But I think it’s also important not to treat your children’s bi identities as a Situation. Listening without leaping to action can be an appropriate response. If they tell you that they’re struggling with depression or being bullied, then you should certainly look for all the help you need to protect them, and I believe you will. But right now, it doesn’t sound like they’re in serious crisis. There are lots of scary statistics about LGBTQ kids’ risk of self-harm, dropping out of school, drug and alcohol abuse, and so forth, but simply accepting and affirming your children does more to shield them from those dangers than any action you could take at this point. I don’t think you need to do anything beyond what you’re already doing, until and unless they ask you for something more.
Your kids, like any other kids, need space to work out who they are independent from you. The new information you’ve learned about their orientations doesn’t substantially change that process. You don’t need to figure out a path for them; you just need to make sure they know you’re cheering them on as they navigate their growing autonomy. I have every faith that they’re going to be amazing.
I am in a funny spot. My wife and I have been together 18 years. Two years ago she came out to me as bi, and in January of this year I came out as a transgender woman who is a lesbian. Recently, we opened up our marriage and my wife had her first sexual experience with a cis woman (without me and with my blessing) and now she is ravenous about women and not sure she wants to continue our marriage even though I plan to fully transition within the next few years. What do we do?
Congratulations to you both on coming out! That takes enormous bravery and willingness to be tender, which are skills you’re both going to need as you work out what comes next for your relationship.
There’s so little detail in your letter and I’m so hesitant to extrapolate, but I wonder if your experience with opening up your marriage gave your wife a big hit of what poly people refer to as “new relationship energy.” It’s exciting to have sex with someone for the first time, and if you’ve been monogamous for the previous 18 years, that’s a form of excitement neither of you have experienced for a while. Compared to the quieter joys of stability and trust, the thrill of something new can be downright addictive.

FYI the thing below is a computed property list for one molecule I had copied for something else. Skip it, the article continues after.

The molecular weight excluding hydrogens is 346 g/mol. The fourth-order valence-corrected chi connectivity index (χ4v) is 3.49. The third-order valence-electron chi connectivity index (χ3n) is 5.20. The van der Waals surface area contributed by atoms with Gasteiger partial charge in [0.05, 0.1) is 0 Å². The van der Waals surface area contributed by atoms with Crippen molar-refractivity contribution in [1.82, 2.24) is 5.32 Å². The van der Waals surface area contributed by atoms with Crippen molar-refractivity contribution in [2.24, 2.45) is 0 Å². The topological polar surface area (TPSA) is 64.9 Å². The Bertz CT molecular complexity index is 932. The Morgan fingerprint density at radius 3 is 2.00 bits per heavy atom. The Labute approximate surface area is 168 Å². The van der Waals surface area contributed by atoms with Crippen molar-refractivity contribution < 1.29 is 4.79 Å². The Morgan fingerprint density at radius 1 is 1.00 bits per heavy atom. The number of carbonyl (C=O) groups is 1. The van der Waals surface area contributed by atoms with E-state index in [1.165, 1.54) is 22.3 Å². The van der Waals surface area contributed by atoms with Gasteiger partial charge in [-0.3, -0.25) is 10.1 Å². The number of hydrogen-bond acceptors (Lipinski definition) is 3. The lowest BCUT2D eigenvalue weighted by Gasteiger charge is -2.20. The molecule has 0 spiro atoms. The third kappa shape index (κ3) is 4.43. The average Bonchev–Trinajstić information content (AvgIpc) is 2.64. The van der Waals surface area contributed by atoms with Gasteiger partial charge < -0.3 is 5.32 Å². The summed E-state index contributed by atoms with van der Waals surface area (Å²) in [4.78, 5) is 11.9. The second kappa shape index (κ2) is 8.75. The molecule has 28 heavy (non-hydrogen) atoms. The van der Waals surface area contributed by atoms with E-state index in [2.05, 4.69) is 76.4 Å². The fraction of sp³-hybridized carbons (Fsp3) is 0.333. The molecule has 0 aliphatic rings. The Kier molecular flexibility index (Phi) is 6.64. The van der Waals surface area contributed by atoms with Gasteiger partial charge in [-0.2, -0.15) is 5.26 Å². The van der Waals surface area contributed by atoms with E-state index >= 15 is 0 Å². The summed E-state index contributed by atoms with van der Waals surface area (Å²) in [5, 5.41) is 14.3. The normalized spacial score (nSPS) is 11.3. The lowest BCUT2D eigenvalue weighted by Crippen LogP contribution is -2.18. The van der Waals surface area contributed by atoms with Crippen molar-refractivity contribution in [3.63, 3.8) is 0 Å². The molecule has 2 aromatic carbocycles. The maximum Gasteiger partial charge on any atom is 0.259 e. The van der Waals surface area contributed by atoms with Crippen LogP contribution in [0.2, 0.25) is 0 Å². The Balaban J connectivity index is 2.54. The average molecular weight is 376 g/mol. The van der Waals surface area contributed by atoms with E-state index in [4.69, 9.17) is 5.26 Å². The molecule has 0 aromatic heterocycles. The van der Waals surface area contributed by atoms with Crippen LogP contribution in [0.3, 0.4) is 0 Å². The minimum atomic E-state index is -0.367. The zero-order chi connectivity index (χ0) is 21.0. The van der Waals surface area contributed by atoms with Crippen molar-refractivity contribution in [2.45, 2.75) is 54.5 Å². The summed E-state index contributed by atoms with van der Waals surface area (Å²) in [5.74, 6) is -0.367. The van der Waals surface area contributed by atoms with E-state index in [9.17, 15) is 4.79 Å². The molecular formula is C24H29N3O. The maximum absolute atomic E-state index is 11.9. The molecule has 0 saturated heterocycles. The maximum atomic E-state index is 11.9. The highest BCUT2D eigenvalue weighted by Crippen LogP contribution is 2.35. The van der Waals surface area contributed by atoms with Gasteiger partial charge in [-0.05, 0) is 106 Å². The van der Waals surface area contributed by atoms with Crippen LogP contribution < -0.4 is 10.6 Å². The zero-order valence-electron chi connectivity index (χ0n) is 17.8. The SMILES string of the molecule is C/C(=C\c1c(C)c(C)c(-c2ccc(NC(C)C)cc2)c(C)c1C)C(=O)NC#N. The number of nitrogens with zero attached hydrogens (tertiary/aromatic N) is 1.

Is this a sign of a deeper dissatisfaction with your relationship, or is it something you two can work through? How do you feel about your wife being with other women? Does nonmonogamy bring you both joy? Does she want to stay with you and sometimes experience the highs of extramarital sex, or did her tryst open her eyes to something that’s fundamentally lacking in your marriage? I can’t answer that question for you, but hopefully your wife can.
It really sucks that your wife is framing this as an issue of your being the wrong gender for her tastes. You’re a woman, so “I might leave you because I’m only attracted to women” is not really a logical argument. But the thing about a breakup is it doesn’t have to be logical. If your wife is done with your marriage, I’m sorry to say that she doesn’t have to have a good reason, or one that she can debate, or even one she can articulate to herself. The sole and sufficient piece of evidence a person needs to offer in order to leave a relationship is the disinclination to continue that relationship.
If you want her to stay and she wants to go, that’s an argument you’re going to lose. But at the very least, please don’t turn your transition into an attempt to keep her by being “more” of a woman (you are already 100 percent a woman) or transitioning faster. I hope everyone knows this already, but drastic physical changes to appease your partner are never endorsed by A Queer Chick—please proceed at your own pace and according to your own needs.